“I make cards with the name of a step in French on one side and English on the other. I hold it next to my mouth when I talk so my [deaf] students can see my lips,” she explains. Snyder then folds the card and places it on the floor. She performs the step next to the card, thus reinforcing the vocabulary for everyone, whether deaf or hearing.
“For all children, they’ve never seen the word ‘plié’ before; it’s French and they have to be introduced in a way that’s useful for them,” Snyder says. “We have a wide variety of students with various special needs, so we try to make sure every child has a pleasant experience in dance class.” The best part, for Snyder, is that all her students learn the ballet vocabulary well and can build on combinations of steps, just as she had done with the tent cards in her classes.
Inculcating a sense of musicality is often the greatest challenge for teachers who have deaf students in their classes. Snyder finds that having the students clap the rhythm is helpful.
“Depending on their degree of hearing loss, some deaf students will be able to pick up on certain parts of the music,” says Freeman. “There’s a big range in how much a person hears, depending on the type of music. Piano in a ballet class is probably not going to do a whole lot unless there are a lot of bass chords.” Hip-hop and jazz, with their driving bass beats, often are easiest for hearing-impaired dancers to hear and feel. Freeman likes counting out combinations with her fingers, noting that most combinations won’t have really complex rhythms and time signatures unless the students are very advanced.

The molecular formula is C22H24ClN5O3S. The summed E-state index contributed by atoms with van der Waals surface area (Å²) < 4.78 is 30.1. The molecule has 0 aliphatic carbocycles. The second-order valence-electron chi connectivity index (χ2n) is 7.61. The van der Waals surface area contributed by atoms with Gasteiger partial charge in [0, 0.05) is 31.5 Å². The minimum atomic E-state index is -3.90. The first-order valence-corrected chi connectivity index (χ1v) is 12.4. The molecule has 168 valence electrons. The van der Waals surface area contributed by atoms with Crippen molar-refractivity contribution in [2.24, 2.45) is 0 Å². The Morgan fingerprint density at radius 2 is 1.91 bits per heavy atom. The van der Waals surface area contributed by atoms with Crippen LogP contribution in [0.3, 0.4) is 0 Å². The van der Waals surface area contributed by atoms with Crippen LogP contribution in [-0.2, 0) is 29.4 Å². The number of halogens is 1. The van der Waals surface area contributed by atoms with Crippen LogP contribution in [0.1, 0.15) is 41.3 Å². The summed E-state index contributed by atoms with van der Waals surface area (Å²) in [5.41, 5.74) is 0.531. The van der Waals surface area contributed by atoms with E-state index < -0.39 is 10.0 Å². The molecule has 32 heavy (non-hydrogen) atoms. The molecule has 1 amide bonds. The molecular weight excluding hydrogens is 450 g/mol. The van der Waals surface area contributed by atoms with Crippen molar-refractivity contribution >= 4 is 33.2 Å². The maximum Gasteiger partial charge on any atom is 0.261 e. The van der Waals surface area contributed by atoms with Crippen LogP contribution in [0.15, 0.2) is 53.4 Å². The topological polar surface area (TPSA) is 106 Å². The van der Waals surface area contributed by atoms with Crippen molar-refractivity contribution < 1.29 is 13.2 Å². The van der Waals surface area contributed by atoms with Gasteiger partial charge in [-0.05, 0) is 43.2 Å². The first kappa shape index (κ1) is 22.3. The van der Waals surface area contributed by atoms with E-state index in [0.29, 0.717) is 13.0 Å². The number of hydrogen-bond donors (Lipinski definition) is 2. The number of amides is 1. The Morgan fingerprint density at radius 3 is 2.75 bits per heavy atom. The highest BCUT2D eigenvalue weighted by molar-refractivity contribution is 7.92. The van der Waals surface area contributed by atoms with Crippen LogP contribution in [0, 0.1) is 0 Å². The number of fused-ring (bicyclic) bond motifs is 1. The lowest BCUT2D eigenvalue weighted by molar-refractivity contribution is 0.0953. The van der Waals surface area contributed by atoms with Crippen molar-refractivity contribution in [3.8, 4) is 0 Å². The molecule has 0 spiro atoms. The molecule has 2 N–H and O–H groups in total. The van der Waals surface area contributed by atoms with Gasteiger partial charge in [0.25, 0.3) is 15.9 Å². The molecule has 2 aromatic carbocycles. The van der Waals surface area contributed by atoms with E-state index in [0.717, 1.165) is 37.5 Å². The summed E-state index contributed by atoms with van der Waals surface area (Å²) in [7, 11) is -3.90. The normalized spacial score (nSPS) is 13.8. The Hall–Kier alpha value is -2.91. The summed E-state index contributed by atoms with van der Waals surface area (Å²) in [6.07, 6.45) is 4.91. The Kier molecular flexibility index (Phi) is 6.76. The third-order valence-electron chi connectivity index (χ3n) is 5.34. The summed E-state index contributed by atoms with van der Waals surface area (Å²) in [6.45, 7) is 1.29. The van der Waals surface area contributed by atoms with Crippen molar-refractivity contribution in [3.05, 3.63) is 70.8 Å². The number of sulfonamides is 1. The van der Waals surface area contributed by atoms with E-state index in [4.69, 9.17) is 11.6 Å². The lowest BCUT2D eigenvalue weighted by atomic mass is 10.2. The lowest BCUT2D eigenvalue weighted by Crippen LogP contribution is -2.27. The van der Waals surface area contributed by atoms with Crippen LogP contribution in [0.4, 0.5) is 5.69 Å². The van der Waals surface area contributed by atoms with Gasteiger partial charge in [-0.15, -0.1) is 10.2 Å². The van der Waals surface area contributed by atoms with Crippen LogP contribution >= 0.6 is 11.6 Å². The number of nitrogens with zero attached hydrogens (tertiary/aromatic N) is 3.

Rozynek, who danced professionally with Kol Demama, a now-defunct Israeli company of deaf and hearing dancers, says that sometimes a teacher can pair a hearing student with a deaf student, being sure that the hearing student is cognizant of the rhythm and musicality. “If the hearing student can lead the deaf student, the deaf student can maintain the eye contact and the hearing student [should] not have any expression. They just have to hear the sound and the deaf student can focus on personal expression and try to integrate it into the dance itself.” In this way, the deaf student can learn the steps, counts, and spacing and then add her own expression without being influenced by what the hearing student did.
While renowned New York ballet teacher Igal Perry has no specific training in teaching deaf students, over the years he has encountered some of them occasionally in his classes at his studio, Peridance Capezio Center. And he has choreographed works for deaf dancers. “I figured out in working with deaf people that, like hearing people, there are those who are musical. Not everybody is musical in nature—and that’s not just deaf people, but anybody. If people tend to be musical, they also can build a sense of timing just by repetition. Once you give them a starting point, they can actually hang onto phrases in good timing, sometimes even better than dancers who hear the music but ignore it.”